Veteran women celebrate International Women’s Day with high tea and stories of courage


By Spencer McBride, The Guard

The International Women’s Day High Tea held at the Perley and Rideau Veteran’s Health Centre in Ottawa honoured the veteran women of World War II and the Korean War, and featured gifts of flowers and chocolates, coffee, sandwiches and of course, a high tea service.

“The event is meant to recognize those who have spent a long time feeling like they did not deserve recognition,” said Sara Francis, the Centre’s Development Coordinator.

One of the Centre’s residents, Edith Goodspeed, who will celebrate her 100th birthday in April 2019, began her training to become a nurse at 18. She joined the Nursing Sisters at 21. Helped by her daughter, Jane Goodspeed, in recounting her story, she spoke about arriving in England in 1943, and helping the soldiers on bedrest get back on their feet. “I was always happy to help them, our boys were wonderful.” Her daughter interjected, saying “Of course you think that, you married one of them!”

Indeed, Edith met her future husband, Donald Goodspeed, at the hospital where she worked, and they were married only six weeks after their first meeting. She claims to have loved him as soon as she tasted his excellent vegetable soup. “I wouldn’t say it was love at first sight,” she laughed, “it was love at first soup!”

She is a very humble woman, and when asked about the contributions she made to the war effort, she talks mostly about the contributions of the soldiers. As her daughter reminded her though, the soldiers wouldn’t have accomplished nearly as much without her help. At the time, Edith never gave a thought to being recognized for her efforts, being too focused on the crucial nursing work that often stretched into a 24/7 operation. It could be dangerous too, and Edith recalls how many near bombing misses there were near the end of the war. She still remembers one particularly close call, where a soldier ran into her tent, and shouted at her: “Get down, Sister!” She lay on the floor seconds before shrapnel started whizzing overhead.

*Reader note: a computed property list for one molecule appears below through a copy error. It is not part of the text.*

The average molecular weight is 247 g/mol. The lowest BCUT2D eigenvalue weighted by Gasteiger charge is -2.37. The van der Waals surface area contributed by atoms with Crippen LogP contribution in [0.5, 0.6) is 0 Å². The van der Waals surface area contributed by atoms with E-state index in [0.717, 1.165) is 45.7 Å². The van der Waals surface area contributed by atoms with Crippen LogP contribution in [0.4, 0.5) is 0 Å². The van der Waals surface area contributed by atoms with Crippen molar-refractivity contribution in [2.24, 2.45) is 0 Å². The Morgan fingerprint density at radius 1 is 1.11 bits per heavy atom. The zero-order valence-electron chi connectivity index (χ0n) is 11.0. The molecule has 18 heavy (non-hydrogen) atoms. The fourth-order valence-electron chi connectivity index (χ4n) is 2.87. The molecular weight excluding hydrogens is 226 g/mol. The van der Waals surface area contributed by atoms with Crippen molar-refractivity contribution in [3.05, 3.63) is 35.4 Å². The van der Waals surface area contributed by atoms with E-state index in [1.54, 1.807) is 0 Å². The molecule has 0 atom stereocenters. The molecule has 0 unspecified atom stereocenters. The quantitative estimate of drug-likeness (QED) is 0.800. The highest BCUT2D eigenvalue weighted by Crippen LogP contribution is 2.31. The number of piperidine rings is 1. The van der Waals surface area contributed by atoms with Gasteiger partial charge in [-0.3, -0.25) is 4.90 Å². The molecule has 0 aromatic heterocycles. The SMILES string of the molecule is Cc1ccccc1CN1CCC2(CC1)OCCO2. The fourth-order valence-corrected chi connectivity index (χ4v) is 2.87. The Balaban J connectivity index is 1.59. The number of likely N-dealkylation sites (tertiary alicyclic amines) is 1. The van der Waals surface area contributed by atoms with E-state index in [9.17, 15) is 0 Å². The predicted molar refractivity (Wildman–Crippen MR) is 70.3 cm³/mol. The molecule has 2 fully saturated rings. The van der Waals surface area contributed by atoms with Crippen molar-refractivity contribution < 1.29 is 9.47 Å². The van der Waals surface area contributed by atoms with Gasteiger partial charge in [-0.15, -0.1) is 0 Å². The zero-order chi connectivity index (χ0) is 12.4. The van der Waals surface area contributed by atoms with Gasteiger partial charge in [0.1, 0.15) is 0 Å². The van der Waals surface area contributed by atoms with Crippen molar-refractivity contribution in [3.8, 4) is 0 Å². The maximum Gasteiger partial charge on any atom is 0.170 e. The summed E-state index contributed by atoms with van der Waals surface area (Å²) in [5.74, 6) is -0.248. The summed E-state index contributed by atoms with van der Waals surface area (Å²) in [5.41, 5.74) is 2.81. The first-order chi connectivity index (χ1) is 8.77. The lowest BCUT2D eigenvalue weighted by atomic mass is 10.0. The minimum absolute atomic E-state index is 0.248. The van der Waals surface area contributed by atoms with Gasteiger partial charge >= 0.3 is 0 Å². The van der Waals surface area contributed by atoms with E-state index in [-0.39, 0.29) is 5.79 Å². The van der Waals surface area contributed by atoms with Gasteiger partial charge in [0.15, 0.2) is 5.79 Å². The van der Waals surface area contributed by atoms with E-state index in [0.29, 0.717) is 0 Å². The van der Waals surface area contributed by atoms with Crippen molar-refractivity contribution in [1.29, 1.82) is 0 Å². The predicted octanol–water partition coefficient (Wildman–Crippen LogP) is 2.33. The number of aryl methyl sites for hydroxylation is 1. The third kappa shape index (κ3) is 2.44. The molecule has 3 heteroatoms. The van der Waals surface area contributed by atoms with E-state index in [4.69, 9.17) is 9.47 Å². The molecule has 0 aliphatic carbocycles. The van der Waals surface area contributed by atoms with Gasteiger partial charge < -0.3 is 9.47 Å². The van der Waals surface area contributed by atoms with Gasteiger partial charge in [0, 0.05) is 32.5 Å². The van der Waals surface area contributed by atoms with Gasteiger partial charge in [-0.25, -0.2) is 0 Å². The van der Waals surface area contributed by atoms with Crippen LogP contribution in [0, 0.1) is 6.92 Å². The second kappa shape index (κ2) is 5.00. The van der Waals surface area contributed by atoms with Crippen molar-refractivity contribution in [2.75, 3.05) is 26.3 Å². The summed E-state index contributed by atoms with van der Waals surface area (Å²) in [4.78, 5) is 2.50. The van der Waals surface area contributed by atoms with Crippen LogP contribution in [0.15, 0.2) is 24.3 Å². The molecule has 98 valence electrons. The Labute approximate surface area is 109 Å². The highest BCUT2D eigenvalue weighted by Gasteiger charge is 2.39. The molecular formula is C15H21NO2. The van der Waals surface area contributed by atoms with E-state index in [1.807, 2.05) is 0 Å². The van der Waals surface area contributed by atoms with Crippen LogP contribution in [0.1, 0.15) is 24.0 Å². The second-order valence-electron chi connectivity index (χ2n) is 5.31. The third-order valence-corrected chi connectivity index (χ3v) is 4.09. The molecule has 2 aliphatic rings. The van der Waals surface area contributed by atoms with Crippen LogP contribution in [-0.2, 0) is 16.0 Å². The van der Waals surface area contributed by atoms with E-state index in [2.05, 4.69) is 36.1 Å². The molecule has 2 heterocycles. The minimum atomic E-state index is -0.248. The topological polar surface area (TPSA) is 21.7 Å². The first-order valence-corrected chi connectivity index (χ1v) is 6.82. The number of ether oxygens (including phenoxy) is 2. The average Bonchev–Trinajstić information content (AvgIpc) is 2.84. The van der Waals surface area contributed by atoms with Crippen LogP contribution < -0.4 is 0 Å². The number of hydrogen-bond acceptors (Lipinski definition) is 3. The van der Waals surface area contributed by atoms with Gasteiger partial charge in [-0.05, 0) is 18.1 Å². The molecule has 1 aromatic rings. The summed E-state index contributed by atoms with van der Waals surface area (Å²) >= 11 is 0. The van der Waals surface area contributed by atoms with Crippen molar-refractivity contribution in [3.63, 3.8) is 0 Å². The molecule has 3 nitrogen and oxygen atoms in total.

The speakers at the High Tea event confirmed her hopes. Deputy Minister Jody Thomas delivered a speech, addressing all the other women like Edith. “You women veterans showed us, and the world, that women can do anything. Women like me are in the jobs that we are in today because of you.”

Speaking about her own time in the Royal Canadian Navy, she recalled the challenges she, like veteran women of earlier generations, had faced in trying to receive equal treatment, from limited professional options to sexist colleagues. But she also spoke about how attitudes had evolved, how the Canadian Armed Forces (CAF) had improved their approach to women.

One of the event’s initiators, Major (retired) Sandra Perron, also spoke about the importance of recognizing the veterans. Maj (ret’d) Perron was the first woman to become an Infantry Officer in the Canadian Army, joining the Royal 22e Régiment in 1990.

Maj (ret’d) Perron believes that events like this one are necessary, as recognition of veteran women’s accomplishments is still lacking in society. She pointed out to numerous women in the crowd for their remarkable feats, including Doris Jenkins, who had worked as a Repair Mechanic overseas during WWII, Jessie Smith, who had risen to become a Director of Nursing during the same period, and of course Edith.

Asked what inspired her to create an event that gave these women that recognition, she recounted, “I deliver talks sometimes at schools, for children in grades three and four. I will be standing at the front, in full military gear, with medals on my chest, and they will still all be waiting for ‘Major Perron’ to arrive, never expecting a woman.” Changing societal perception of what roles women can serve in the CAF is a large part of what keeps her motivated.

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